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we end up with either multiple maxims to test (and the possibility of conflicting results) or a single “relevant” maxim... [universalisability] should not be viewed as testing the actual maxims on which agents might act in some specific context... [we] should be seen as working with “generic” maxims, which can apply to many different actions, and more than one of which may apply in a specific instance (Herman 1996, ch. 7).

So Kant does not prove "maxims on which agents might act... [because?] more than one... may apply in a specific instance"

https://www.josephulatowski.net/post/kant-on-the-problem-of-relevant-descriptions-and-the-problem-of-act-individuation

So how do we obey the moral law? I may have misunderstood, in which case, given you can understand how, can you explain why?

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    This is known as the problem of relevant descriptions and it is already discussed in Is Kant's ethical theory adequate to the complexities of universalisation? and What are some examples of categorical imperatives/universalizable maxims relevant to modern ethics? Roughly, the Kantian answer is that one is supposed to act in good faith instead of shopping for self-serving maxims and redescriptions.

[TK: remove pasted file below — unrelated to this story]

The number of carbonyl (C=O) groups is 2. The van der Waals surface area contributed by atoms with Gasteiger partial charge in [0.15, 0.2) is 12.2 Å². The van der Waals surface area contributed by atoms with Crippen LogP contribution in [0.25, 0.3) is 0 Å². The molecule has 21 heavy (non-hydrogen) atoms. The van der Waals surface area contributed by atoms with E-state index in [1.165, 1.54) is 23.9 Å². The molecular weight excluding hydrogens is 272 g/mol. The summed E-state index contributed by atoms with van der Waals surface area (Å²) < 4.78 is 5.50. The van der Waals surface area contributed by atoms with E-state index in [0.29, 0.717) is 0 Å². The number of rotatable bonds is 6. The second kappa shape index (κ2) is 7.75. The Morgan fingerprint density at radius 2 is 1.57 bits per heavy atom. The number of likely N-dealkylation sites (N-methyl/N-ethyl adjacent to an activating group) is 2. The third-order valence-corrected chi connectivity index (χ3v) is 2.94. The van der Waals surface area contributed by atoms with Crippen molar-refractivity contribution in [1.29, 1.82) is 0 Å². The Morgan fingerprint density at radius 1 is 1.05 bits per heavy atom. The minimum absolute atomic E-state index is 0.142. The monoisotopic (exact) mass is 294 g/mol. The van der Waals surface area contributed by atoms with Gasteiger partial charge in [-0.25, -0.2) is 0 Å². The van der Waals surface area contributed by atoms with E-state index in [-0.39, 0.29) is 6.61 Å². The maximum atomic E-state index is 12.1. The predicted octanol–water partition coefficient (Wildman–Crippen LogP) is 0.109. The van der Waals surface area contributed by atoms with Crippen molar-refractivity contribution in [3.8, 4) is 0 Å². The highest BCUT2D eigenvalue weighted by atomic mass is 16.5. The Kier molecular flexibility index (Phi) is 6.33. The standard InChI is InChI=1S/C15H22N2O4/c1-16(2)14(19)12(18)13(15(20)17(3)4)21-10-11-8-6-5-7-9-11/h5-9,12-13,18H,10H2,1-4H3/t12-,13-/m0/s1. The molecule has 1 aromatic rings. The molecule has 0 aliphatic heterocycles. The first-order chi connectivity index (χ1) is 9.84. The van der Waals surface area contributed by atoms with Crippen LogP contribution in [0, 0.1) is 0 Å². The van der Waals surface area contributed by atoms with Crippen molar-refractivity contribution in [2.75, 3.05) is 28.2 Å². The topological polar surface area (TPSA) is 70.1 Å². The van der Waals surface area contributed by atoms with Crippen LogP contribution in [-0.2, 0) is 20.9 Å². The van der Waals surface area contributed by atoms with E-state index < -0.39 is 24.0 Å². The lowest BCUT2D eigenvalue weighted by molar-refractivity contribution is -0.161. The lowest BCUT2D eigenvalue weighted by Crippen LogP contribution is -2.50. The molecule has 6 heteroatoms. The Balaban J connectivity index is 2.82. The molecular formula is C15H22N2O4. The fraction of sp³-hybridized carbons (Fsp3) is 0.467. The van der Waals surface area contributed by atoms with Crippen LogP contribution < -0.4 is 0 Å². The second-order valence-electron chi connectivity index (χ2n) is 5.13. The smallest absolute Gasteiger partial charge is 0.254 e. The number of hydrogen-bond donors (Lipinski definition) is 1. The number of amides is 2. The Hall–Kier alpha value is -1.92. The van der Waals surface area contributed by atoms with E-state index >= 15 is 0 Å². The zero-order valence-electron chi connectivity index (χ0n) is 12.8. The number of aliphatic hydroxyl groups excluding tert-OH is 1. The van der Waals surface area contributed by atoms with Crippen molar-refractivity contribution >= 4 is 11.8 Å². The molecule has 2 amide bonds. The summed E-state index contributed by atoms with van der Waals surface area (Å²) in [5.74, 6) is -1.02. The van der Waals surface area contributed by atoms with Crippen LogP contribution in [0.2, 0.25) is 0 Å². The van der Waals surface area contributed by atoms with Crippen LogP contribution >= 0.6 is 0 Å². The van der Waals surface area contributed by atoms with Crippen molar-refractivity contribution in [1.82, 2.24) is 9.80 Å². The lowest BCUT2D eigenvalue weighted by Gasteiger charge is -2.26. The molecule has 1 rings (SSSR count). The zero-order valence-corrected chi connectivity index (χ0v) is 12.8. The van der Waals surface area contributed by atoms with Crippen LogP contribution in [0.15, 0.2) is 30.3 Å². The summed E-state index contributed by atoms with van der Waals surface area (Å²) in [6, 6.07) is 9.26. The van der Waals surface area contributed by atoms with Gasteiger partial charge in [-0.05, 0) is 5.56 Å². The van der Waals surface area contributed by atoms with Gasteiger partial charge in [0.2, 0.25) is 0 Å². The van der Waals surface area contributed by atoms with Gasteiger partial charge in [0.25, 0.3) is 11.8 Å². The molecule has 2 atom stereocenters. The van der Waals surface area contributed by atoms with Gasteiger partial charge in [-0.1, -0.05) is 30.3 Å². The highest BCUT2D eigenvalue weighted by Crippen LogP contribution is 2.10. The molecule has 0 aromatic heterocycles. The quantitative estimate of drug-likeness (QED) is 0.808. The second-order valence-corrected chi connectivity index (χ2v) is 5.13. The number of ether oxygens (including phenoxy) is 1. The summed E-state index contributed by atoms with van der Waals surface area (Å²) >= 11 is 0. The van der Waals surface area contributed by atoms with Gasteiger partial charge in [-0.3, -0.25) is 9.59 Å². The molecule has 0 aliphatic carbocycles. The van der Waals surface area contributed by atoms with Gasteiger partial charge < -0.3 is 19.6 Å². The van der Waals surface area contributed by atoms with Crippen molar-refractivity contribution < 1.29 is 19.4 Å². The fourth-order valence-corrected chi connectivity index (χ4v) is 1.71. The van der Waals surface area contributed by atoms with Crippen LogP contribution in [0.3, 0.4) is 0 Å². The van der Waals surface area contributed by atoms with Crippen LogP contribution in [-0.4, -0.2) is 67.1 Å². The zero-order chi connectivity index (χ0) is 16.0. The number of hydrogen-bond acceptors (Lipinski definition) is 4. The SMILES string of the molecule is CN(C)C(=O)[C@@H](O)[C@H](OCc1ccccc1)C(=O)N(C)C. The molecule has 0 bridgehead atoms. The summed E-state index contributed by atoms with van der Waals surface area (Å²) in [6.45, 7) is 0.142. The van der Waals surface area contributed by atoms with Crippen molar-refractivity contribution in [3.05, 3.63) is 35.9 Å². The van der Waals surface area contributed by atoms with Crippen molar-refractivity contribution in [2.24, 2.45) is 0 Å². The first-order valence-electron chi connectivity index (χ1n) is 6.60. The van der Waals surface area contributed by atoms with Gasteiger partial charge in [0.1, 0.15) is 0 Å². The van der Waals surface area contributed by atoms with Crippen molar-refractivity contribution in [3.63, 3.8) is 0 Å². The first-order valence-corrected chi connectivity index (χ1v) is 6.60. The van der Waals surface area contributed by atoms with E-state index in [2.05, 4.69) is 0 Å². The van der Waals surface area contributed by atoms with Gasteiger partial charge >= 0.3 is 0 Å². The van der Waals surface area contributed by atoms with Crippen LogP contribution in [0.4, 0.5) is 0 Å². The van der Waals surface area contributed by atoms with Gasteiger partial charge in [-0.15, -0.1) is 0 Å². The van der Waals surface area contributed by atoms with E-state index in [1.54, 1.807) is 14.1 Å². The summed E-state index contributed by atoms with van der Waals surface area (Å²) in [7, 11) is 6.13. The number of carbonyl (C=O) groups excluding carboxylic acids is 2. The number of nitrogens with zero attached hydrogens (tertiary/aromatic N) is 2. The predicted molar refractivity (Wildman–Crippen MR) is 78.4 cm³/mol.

– Conifold
    Commented Feb 8 at 18:51
  • ok so the question should be closed @Conifold ?
    – andrós
    Commented Feb 8 at 18:59
  • what do you mean by the phrase "in good faith", sinvcerely and without self deception @Conifold it's not quite the same question, not unless the answer to the relevat descriptor is whatever motivates us, which the link suggests is not a popular take
    – andrós
    Commented Feb 8 at 22:15
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    It reminds me of Jesus' answer when asked about all the behavioral laws and rules.
    – Scott Rowe
    Commented Feb 9 at 11:50
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    He said (abbreviated) 1. Love God. 2. Love your neighbor as yourself. And then said that it was all that is needed to fulfill the (spiritual) Law. So, it pivots on the in good faith precept. Inescapable.
    – Scott Rowe
    Commented Feb 9 at 13:14

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